How They Lived
Ronald McLeish was a speedster on skates.
McLeish, who died on Aug. 18 at 68, was a world-class speedskater who competed around the world. He was the Canadian long track champion in 1973 and 1974.
He later went into real estate and land development and in one subdivision — Highland Park in East St. Paul — he named several streets using his Scottish heritage, including Highland Park Drive and Tartan Way. He also named two for his daughters — Lori Lane and Jenna Cove. Read about Ronald here.
Obituaries usually have a date of birth and when a person died. Maria Lee's obituary only has one.
That's because Lee, who died on Aug. 27, didn't know when she was born because her mother died giving birth to her in Russia, her dad went off to war, and she survived being in a concentration camp.
When the camp Lee was in was liberated, she was arbitrarily given a birth date and year. All she knew was it was sometime in the 1920s.
She came to Canada, became a psychiatric nurse at the Selkirk Mental Health Hospital, met and married the son of the owner of a local Chinese restaurant, and had two daughters. Read about Maria here.
Jack Winters saw a lot of change during his career in education.
Winters, who was 87 when he died on Aug. 15, started his career in a one-room schoolhouse in Melba where he had to get up early, fire up the wood stove, and then go outside to greet the students coming there on horseback.
He next taught at Jefferson Junior High School in Winnipeg — where he met his wife — and later was a proponent of the community schools concept, which was first adopted by the Seven Oaks School Division before spreading through the city and province.
Winters was there when both James Nisbet Elementary and Ken Seaford Junior High opened and, when he retired he had gone from teaching in a one-room school house to being principal at Maples Collegiate, then the largest school in the province. Read about Jack here.
Georgina Pinette worked for years in a hospital laundry.
But it was what Pinette did in her off hours that was so exceptional.
Pinette, who was 91 when she died on Aug. 27, loved history and she loved reading history and biography books. It's probably how she got into genealogy after she retired.
And Pinette got into it in a big way. Along with two other family members, they traced her family's tree and they were able to, for part of her dad's branch, to go all the way back to 1000 A.D. Read about Georgina here.
You could say Hildy Leverton loved summer camp so much she never left.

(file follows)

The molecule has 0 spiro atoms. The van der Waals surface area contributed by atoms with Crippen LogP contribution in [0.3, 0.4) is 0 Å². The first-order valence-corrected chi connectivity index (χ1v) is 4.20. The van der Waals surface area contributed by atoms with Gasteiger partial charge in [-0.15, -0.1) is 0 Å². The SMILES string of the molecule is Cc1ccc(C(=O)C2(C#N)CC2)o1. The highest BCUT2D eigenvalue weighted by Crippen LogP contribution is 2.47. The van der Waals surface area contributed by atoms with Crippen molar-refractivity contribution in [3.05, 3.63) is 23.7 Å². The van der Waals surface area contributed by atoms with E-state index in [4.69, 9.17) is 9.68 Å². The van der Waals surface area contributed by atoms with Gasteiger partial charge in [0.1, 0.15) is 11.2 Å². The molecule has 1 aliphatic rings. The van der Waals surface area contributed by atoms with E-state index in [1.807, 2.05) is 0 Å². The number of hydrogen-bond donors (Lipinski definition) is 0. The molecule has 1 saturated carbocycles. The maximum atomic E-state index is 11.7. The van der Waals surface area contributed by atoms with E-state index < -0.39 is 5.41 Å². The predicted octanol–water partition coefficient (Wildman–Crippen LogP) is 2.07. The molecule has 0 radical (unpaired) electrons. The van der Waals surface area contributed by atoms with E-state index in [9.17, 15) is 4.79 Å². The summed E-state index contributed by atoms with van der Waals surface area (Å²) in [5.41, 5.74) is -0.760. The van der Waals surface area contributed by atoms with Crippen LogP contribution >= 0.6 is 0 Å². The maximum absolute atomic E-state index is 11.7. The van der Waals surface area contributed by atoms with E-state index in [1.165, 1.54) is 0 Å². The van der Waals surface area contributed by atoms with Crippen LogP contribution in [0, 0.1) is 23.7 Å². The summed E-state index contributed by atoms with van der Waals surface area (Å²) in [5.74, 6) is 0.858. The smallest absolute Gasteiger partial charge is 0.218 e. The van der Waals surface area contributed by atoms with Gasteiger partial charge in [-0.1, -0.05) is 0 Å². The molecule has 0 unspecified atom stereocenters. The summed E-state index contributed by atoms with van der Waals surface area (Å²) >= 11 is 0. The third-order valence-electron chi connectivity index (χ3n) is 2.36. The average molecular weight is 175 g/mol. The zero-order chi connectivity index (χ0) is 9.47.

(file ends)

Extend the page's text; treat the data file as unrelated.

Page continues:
Well, actually Leverton, who died on Aug. 29 at 90, did leave for a few years - she graduated as a nurse and worked in psychiatric nursing and took further courses.
But it was her experience at Pioneer Camp when she was a young girl which helped shape her life. It was there, she always said, she found her love of God and became a devout Christian. She also loved the canoeing, nature studies, camp fires, the life-long friends she met, and Bible studies.
And it was where, years later after being a camper, nurse and counsellor at the camp, that she returned as its girl's camp director, a position she stayed in for 33 years. Read about Hildy here.
Dr. John Foerster was a hematologist and oncologist.
But while Foerster helped many patients, he has helped many more by his central role in developing the renowned St. Boniface General Hospital Research Centre.
Foerster, who was 85 when he died on August 30, also created the prestigious International Award given out by the St. Boniface Hospital Foundation. Past recipients include Mother Teresa of Calcutta, Rosalynn Carter, Sir Edmund Hillary, Sir Bob Geldof and Steve Nash.
Because of everything Foerster did, he was honoured with many local and national awards including the Order of Canada. Read about John here.
A Life's Story
Gerry-Jenn Wilson was a rock and roll force of nature.
The daughter of a former MLA Bob Wilson, she left Winnipeg for the Vancouver music scene and became the face of numerous bands including the punk outfit JPS.
Wilson, who died in March at 52, was recently featured in our weekly feature on the front of the Saturday Passages section.
DAVE JOHNSON / WINNIPEG FREE PRESS
Wilson holding Psychobelia, a zine she published at 17-years-old in 1986.
"So much charisma without even trying," Wilson's JPS bandmate and long time friend Ligaya Fatima told Jen Zoratti.
"Just absolutely naturally gifted with whatever that touch of the universe is."
Wilson even wrote a song about her dad, "The Ballad of Bob Wilson", about his conviction on drug conspiracy charges, which ended his career in the 1980s, because she maintained his innocence.
Until next time, I hope you continue to write your own life's story.